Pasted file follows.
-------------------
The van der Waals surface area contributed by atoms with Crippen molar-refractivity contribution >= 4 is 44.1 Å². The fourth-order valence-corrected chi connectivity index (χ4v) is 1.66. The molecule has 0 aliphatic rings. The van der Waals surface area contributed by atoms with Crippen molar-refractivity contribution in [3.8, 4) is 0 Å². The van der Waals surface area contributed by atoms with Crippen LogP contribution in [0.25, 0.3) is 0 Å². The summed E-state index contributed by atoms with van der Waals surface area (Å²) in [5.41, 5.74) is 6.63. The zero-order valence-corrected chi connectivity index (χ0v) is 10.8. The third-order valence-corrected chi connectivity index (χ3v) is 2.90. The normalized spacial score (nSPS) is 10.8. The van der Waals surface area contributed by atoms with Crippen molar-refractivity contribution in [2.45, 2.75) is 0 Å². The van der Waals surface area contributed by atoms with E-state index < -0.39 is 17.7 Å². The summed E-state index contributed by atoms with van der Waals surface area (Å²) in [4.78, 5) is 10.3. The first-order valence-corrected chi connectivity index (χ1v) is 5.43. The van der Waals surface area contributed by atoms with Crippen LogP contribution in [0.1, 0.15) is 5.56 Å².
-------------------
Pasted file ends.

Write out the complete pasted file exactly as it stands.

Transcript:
The van der Waals surface area contributed by atoms with Crippen molar-refractivity contribution >= 4 is 44.1 Å². The fourth-order valence-corrected chi connectivity index (χ4v) is 1.66. The molecule has 0 aliphatic rings. The van der Waals surface area contributed by atoms with Crippen molar-refractivity contribution in [3.8, 4) is 0 Å². The van der Waals surface area contributed by atoms with Crippen LogP contribution in [0.25, 0.3) is 0 Å². The summed E-state index contributed by atoms with van der Waals surface area (Å²) in [5.41, 5.74) is 6.63. The zero-order valence-corrected chi connectivity index (χ0v) is 10.8. The third-order valence-corrected chi connectivity index (χ3v) is 2.90. The normalized spacial score (nSPS) is 10.8. The van der Waals surface area contributed by atoms with Crippen molar-refractivity contribution in [2.45, 2.75) is 0 Å². The van der Waals surface area contributed by atoms with E-state index < -0.39 is 17.7 Å². The summed E-state index contributed by atoms with van der Waals surface area (Å²) in [4.78, 5) is 10.3. The first-order valence-corrected chi connectivity index (χ1v) is 5.43. The van der Waals surface area contributed by atoms with Crippen LogP contribution in [0.1, 0.15) is 5.56 Å².